Neuropeptides, Growth Factors, and Cytokines: A Cohort of Informational Molecules Whose Expression Is Up-Regulated by the Stress-Associated Slow Transmitter PACAP in Chromaffin Cells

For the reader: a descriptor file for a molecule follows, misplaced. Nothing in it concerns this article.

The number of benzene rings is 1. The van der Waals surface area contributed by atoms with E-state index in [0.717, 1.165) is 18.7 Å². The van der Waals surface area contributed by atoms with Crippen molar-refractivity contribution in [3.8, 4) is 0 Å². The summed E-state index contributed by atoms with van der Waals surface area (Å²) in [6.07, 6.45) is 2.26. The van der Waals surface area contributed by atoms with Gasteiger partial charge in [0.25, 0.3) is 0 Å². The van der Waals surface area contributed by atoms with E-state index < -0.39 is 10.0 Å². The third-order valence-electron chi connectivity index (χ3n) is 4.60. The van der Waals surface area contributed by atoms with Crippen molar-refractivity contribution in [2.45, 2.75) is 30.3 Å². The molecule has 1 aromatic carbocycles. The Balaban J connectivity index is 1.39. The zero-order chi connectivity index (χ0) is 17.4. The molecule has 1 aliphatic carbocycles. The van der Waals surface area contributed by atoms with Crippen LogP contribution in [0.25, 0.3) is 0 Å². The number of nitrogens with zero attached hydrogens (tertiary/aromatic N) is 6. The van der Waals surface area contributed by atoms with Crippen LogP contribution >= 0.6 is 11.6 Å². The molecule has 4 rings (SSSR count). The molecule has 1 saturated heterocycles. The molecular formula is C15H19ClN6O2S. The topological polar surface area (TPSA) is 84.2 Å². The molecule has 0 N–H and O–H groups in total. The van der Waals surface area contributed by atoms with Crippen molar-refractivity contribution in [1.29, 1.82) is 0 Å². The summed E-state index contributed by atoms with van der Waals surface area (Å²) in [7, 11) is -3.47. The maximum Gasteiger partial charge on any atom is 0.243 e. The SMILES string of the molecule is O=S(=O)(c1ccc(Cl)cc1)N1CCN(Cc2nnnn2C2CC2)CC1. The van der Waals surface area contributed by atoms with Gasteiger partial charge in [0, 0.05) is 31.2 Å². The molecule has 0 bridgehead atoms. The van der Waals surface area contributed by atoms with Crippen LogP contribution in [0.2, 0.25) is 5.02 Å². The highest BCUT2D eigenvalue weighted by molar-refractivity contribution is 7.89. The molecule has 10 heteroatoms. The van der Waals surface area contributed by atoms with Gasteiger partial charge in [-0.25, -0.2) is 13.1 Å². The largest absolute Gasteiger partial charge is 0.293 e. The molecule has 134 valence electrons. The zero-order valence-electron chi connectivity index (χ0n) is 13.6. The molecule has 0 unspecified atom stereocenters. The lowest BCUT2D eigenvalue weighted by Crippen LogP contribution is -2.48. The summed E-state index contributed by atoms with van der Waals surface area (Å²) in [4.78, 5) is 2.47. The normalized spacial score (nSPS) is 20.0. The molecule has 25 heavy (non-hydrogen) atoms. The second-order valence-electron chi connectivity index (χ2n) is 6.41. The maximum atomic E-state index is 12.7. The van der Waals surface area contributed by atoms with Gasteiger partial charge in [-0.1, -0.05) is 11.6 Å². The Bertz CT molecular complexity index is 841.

TRH is a hypophysiotropic peptide that acts mainly via the hypothalamic-pituitary-thyroid axis, but TRH immunoreactivity is also detected in several peripheral tissues. PCR with two pairs of primers enabling amplification of three fragments of TRH complementary DNA (cDNA) was used to demonstrate local production of TRH. Products of the expected size were detected in the testis, adrenal gland, lymphoid organs, thymus, and spleen. The amplified cDNA fragments were cloned and sequenced to show that the TRH gene is expressed in the thymus, spleen, and adrenal gland. Competitive RT-PCR showed that the TRH messenger RNA content of the testis was about one third that of the hypothalamus, whereas the adrenal gland contained 2% and the thymus 6%. HPLC analysis of thymus and spleen extracts showed small amounts of TRH, with a particular processing pattern of pro-TRH in lymphoid organs. The expression of the TRH receptor gene in peripheral organs was investigated to determine whether TRH had an autocrine or a paracrine action. cDNA fragments that encompassed the coding region of the receptor were identified in the testis, adrenal gland and thymus. No signal was detected in the spleen. These findings indicate that TRH may have a biological activity in extrapituitary organs and may act locally in the testis, adrenal gland, and thymus.